Atlantic salmon, more than any other fish, occupy a prominent position in the cultural mythology of Scotland. The Picts knew this when they carved its image on stones; the Celts when they told tales of the Salmon of Wisdom. For this is a creature that links rivers and sea in its journeys, whose presence indicates the health of a river and can inspire awe in many who see it.
At a cascade where salmon gather, their jumping against the flow can seem little short of miraculous. Happily, Scotland is blessed with both many waterfalls and many salmon rivers. It is also unusual in having salmon that enter its inland waters most months of the year. This includes a sizeable ‘autumn run’ of fish, which often peaks in October.
To appreciate salmon in full autumn leap (and see video links from underwater cameras) try a visit to the Philiphaugh Salmon Viewing Centre by the River Ettrick, near Selkirk. Or in the north, ogle the falls along the River Shin, between Bonar Bridge and Lairg.
You are most likely to spot leaping salmon in October and November in early morning and evening, especially following a spell of rain after a dry period.
By dint of the fact that these are falls and there is lots of spray around, they can be slippery at the best of times. Add to the fact that they are best seen in late autumn/early winter these areas may be more slippery than usual so take care at all times if you go to visit.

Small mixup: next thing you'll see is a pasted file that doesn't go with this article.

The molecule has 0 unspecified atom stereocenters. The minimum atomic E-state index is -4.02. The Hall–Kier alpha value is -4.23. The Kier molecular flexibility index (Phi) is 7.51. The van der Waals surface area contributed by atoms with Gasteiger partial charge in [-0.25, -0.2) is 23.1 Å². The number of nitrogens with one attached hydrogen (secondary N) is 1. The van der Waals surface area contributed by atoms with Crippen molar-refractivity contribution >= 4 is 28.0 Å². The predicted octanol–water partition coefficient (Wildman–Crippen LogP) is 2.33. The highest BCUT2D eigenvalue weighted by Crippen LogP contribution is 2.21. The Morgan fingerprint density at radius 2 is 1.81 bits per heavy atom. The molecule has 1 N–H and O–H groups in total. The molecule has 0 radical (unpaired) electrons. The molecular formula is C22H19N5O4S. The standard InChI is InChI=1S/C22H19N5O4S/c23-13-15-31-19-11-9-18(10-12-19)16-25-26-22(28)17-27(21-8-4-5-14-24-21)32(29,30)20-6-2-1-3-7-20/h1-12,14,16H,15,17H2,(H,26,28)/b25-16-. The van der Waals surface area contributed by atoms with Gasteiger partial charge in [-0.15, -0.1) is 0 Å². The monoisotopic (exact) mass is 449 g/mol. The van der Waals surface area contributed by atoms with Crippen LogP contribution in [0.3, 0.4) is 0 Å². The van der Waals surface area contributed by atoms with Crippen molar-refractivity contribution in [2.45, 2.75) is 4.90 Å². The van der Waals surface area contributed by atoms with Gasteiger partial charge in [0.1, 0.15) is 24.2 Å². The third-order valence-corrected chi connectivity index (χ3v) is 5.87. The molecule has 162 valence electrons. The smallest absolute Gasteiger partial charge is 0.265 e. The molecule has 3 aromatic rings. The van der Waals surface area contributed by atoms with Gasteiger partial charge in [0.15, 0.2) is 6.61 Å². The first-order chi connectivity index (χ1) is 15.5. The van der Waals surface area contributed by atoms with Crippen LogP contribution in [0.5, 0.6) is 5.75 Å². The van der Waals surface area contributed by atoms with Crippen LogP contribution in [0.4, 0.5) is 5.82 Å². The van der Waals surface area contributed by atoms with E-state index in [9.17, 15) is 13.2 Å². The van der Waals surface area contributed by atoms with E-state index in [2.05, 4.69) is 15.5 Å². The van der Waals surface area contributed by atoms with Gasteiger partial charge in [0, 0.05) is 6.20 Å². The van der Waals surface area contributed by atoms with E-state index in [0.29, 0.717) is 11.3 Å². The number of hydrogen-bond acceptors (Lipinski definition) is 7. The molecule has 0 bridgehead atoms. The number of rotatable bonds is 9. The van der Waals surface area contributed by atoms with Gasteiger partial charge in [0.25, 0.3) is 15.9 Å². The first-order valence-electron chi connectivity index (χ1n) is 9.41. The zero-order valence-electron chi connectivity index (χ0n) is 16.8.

7 great places to watch salmon jumping
1. The Falls of Braan in Perthshire https://www.nts.org.uk/Visit/The-Hermitage
2. Linn of Tummel where the rivers Garry and Tummel meet https://www.nts.org.uk/Visit/Linn-Of-Tummel
3. The Falls of Shin – http://scotland.forestry.gov.uk/visit/falls-of-shin
4. Buchanty Spout, Easter Glenalmond near Crieff (To get to Buchanty Spout, take the road to Dunkeld from Crieff, then turn down the Glen Almond turnoff just before the Sma Glen. Buchanty is just a mile or two down this small road. There is an area to park the car on the junction, then a signposted path from the bridge takes you the 100m down to the spout.)
5. Philiphaugh Salmon Viewing Centre – you can see salmon on the Ettrick Water (a tributary of the Tweed where Philiphaugh is located). The safest place to look at fish gathering is below the falls – there is an underwater camera in the Centre which shows these fish gathering below the obstruction before they attempt to go through the fish pass. www.salmonviewingcentre.com
6. Pitlochry Dam and salmon ladder. There is a viewing room here that allows visitors to see salmon migrating through the fish pass on their way upstream.
7. The River Dee. If you go at an appropriate time, and the river levels are suitable, visitors can also see salmon leaping on the in various spots in at Glen Tanar Estate. Go to the Braeloine Visitor Centre www.glentanar.co.uk
Find out more about the life cycle and habits of the Atlantic salmon on our website.
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